An Attempt to Save South Carolina’s Historical Documents is Destroying Them

This should be a lesson to all genealogists, archivists, historians, and to anyone with old documents or pictures they would like to preserve: Don’t laminate them!

Back in the 1950s, many people thought that laminating something was a method of preserving it. Even some archivists recommended laminating old documents. As the years went by, these people learned the folly of their recommendations. Laminating something actually hastens its deterioration.

For 20 years, beginning in the 1950s, the state of South Carolina laminated documents to protect them from aging. However, a chemical reaction caused the documents to deteriorate faster than they would have had they been left unlaminated. The natural acids from the paper mix with the degrading laminate to create a noxious vinegar. Each passing year will further degrade the document until it’s gone.

“You’re effectively forming an envelope where you’re keeping the acids in the paper, not allowing them to migrate out,” says Molly McGath, a researcher at Johns Hopkins University.

McGath has written extensively about lamination, and she says South Carolina isn’t the only state with this problem. She says the method was performed around the U.S., and other countries, throughout the 20th century. There are as many as 6 million laminated historical documents.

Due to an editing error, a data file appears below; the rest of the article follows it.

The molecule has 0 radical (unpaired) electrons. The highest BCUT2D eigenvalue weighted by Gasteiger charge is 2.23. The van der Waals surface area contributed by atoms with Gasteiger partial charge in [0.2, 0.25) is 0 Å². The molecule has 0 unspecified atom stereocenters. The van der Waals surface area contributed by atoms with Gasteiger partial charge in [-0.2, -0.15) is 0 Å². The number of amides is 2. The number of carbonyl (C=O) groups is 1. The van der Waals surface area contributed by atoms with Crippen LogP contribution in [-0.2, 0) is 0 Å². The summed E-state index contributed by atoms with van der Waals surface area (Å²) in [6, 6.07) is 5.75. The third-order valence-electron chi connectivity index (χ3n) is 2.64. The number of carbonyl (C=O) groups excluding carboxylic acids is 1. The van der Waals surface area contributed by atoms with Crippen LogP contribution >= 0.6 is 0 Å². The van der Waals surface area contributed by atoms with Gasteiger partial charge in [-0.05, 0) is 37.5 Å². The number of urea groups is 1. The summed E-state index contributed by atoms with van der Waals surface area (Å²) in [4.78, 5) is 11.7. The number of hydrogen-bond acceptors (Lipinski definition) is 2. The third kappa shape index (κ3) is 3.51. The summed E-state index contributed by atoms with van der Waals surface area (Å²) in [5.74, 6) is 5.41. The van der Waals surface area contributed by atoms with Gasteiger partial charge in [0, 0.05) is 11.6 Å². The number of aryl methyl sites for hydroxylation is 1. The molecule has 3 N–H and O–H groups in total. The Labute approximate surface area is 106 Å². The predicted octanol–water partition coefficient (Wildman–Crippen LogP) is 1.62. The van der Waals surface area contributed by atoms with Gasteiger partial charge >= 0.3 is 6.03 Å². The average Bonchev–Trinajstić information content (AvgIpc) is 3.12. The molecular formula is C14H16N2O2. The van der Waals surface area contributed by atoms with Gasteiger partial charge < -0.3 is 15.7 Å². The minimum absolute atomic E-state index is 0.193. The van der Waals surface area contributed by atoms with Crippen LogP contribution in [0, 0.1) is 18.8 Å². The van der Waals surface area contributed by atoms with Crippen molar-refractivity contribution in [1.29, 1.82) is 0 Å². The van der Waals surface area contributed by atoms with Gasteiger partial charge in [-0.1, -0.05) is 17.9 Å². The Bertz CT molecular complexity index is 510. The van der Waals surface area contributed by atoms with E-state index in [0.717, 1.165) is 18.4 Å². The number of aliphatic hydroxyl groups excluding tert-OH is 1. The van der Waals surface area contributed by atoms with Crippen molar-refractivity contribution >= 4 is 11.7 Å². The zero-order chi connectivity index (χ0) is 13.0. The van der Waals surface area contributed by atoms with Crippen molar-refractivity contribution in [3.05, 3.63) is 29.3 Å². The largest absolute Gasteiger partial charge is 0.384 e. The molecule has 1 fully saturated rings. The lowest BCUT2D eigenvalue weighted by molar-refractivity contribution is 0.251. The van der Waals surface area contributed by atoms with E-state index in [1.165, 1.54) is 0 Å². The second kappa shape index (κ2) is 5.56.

You can read more about the South Carolina experience in n article by Cooper McKim in the NPR News web site at

My thanks to newsletter reader Larry Zabik for telling me about this story.


I do have one success story for lamination: My original Social Security card, issued about 1960. I’m quite sure the original card would not still be readable and intact in my billfold today (2017) without lamination.


    With all due respect, and understanding that you are commenting only on the persistence of one laminated card in the presence of years of use, PLEASE do not carry your Social Security card in your billfold. It exposes you to considerable identity theft risk if you should happen to lose your wallet.


In the 1980s a well meaning friend who worked in our church library laminated an old marriage certificate my aunt had sent me. Not her marriage but a marriage a couple more generations farther back. Over the years I realized the laminated certificate was becoming more and more difficult to read but I didn’t think there was any way to remove the laminate covering. I made a poor paper copy that is now easier to read than the original. Hopefully a good copy of the original will someday show up online.


I have had the same experience as Ris Taylor. My birth certificate (in card form) is laminated. It’s almost 50 years old and still as it was when I was a child. I have other laminated cards too that have stood the test of time. Perhaps cards are different. This is a Canadian birth certificate. The US may have a different paper type.

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